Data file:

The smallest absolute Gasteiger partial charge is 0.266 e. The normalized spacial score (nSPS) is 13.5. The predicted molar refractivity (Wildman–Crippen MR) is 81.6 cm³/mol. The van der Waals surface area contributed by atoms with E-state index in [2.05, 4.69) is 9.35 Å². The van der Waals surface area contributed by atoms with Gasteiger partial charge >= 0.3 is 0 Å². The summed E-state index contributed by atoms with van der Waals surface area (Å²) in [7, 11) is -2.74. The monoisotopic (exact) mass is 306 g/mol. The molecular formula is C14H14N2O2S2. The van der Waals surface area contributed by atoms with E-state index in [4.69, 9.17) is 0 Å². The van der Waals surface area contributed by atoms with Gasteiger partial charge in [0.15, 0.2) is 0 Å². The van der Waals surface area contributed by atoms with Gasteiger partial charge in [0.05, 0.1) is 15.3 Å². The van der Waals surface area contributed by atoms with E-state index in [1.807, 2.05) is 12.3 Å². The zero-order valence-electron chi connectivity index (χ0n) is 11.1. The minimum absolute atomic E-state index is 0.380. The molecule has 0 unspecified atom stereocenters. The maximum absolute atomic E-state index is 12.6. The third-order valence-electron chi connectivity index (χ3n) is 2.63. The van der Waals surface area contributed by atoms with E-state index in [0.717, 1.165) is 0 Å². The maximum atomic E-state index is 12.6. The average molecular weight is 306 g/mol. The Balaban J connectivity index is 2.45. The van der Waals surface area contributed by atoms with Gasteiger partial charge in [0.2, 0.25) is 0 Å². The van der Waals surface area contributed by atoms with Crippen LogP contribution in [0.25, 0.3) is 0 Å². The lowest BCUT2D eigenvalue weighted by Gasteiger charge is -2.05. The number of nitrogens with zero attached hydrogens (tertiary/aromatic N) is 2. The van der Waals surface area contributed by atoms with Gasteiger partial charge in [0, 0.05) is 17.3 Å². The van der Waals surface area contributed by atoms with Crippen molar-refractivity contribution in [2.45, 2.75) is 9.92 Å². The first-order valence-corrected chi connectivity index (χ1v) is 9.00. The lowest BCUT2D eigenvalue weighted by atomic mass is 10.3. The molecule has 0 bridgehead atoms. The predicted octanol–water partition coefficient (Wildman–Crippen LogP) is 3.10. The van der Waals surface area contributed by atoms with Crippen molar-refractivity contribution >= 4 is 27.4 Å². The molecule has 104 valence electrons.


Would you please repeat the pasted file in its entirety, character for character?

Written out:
The smallest absolute Gasteiger partial charge is 0.266 e. The normalized spacial score (nSPS) is 13.5. The predicted molar refractivity (Wildman–Crippen MR) is 81.6 cm³/mol. The van der Waals surface area contributed by atoms with E-state index in [2.05, 4.69) is 9.35 Å². The van der Waals surface area contributed by atoms with Gasteiger partial charge >= 0.3 is 0 Å². The summed E-state index contributed by atoms with van der Waals surface area (Å²) in [7, 11) is -2.74. The monoisotopic (exact) mass is 306 g/mol. The molecular formula is C14H14N2O2S2. The van der Waals surface area contributed by atoms with E-state index in [4.69, 9.17) is 0 Å². The van der Waals surface area contributed by atoms with Gasteiger partial charge in [0.15, 0.2) is 0 Å². The van der Waals surface area contributed by atoms with Gasteiger partial charge in [0.05, 0.1) is 15.3 Å². The van der Waals surface area contributed by atoms with E-state index in [1.807, 2.05) is 12.3 Å². The zero-order valence-electron chi connectivity index (χ0n) is 11.1. The minimum absolute atomic E-state index is 0.380. The molecule has 0 unspecified atom stereocenters. The maximum absolute atomic E-state index is 12.6. The third-order valence-electron chi connectivity index (χ3n) is 2.63. The van der Waals surface area contributed by atoms with E-state index in [0.717, 1.165) is 0 Å². The maximum atomic E-state index is 12.6. The average molecular weight is 306 g/mol. The Balaban J connectivity index is 2.45. The van der Waals surface area contributed by atoms with Gasteiger partial charge in [0.2, 0.25) is 0 Å². The van der Waals surface area contributed by atoms with Crippen LogP contribution in [0.25, 0.3) is 0 Å². The lowest BCUT2D eigenvalue weighted by Gasteiger charge is -2.05. The number of nitrogens with zero attached hydrogens (tertiary/aromatic N) is 2. The van der Waals surface area contributed by atoms with Gasteiger partial charge in [0, 0.05) is 17.3 Å². The van der Waals surface area contributed by atoms with Crippen molar-refractivity contribution in [2.45, 2.75) is 9.92 Å². The first-order valence-corrected chi connectivity index (χ1v) is 9.00. The lowest BCUT2D eigenvalue weighted by atomic mass is 10.3. The molecule has 0 bridgehead atoms. The predicted octanol–water partition coefficient (Wildman–Crippen LogP) is 3.10. The van der Waals surface area contributed by atoms with Crippen molar-refractivity contribution >= 4 is 27.4 Å². The molecule has 104 valence electrons.